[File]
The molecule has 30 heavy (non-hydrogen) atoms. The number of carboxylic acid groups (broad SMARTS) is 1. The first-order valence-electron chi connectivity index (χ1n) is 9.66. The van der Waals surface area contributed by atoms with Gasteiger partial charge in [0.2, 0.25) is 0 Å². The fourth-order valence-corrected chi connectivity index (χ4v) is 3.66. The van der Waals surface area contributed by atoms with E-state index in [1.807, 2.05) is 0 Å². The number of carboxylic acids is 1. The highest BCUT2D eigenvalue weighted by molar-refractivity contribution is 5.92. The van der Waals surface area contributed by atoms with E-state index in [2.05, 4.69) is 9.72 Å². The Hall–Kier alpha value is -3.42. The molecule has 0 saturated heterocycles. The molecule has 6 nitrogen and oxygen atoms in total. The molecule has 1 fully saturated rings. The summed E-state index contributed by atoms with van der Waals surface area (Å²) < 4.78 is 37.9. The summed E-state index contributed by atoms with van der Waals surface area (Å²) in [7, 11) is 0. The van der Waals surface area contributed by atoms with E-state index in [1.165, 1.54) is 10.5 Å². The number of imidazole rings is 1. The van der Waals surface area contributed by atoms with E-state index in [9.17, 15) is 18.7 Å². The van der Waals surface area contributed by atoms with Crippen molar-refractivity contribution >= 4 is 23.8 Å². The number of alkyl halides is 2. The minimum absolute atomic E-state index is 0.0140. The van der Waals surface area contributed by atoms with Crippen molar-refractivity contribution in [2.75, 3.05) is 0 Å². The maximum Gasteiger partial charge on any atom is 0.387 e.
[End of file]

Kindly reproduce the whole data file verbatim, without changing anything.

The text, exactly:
The molecule has 30 heavy (non-hydrogen) atoms. The number of carboxylic acid groups (broad SMARTS) is 1. The first-order valence-electron chi connectivity index (χ1n) is 9.66. The van der Waals surface area contributed by atoms with Gasteiger partial charge in [0.2, 0.25) is 0 Å². The fourth-order valence-corrected chi connectivity index (χ4v) is 3.66. The van der Waals surface area contributed by atoms with E-state index in [1.807, 2.05) is 0 Å². The number of carboxylic acids is 1. The highest BCUT2D eigenvalue weighted by molar-refractivity contribution is 5.92. The van der Waals surface area contributed by atoms with E-state index in [2.05, 4.69) is 9.72 Å². The Hall–Kier alpha value is -3.42. The molecule has 0 saturated heterocycles. The molecule has 6 nitrogen and oxygen atoms in total. The molecule has 1 fully saturated rings. The summed E-state index contributed by atoms with van der Waals surface area (Å²) < 4.78 is 37.9. The summed E-state index contributed by atoms with van der Waals surface area (Å²) in [7, 11) is 0. The van der Waals surface area contributed by atoms with E-state index in [1.165, 1.54) is 10.5 Å². The number of imidazole rings is 1. The van der Waals surface area contributed by atoms with E-state index in [9.17, 15) is 18.7 Å². The van der Waals surface area contributed by atoms with Crippen molar-refractivity contribution >= 4 is 23.8 Å². The number of alkyl halides is 2. The minimum absolute atomic E-state index is 0.0140. The van der Waals surface area contributed by atoms with Crippen molar-refractivity contribution in [2.75, 3.05) is 0 Å². The maximum Gasteiger partial charge on any atom is 0.387 e.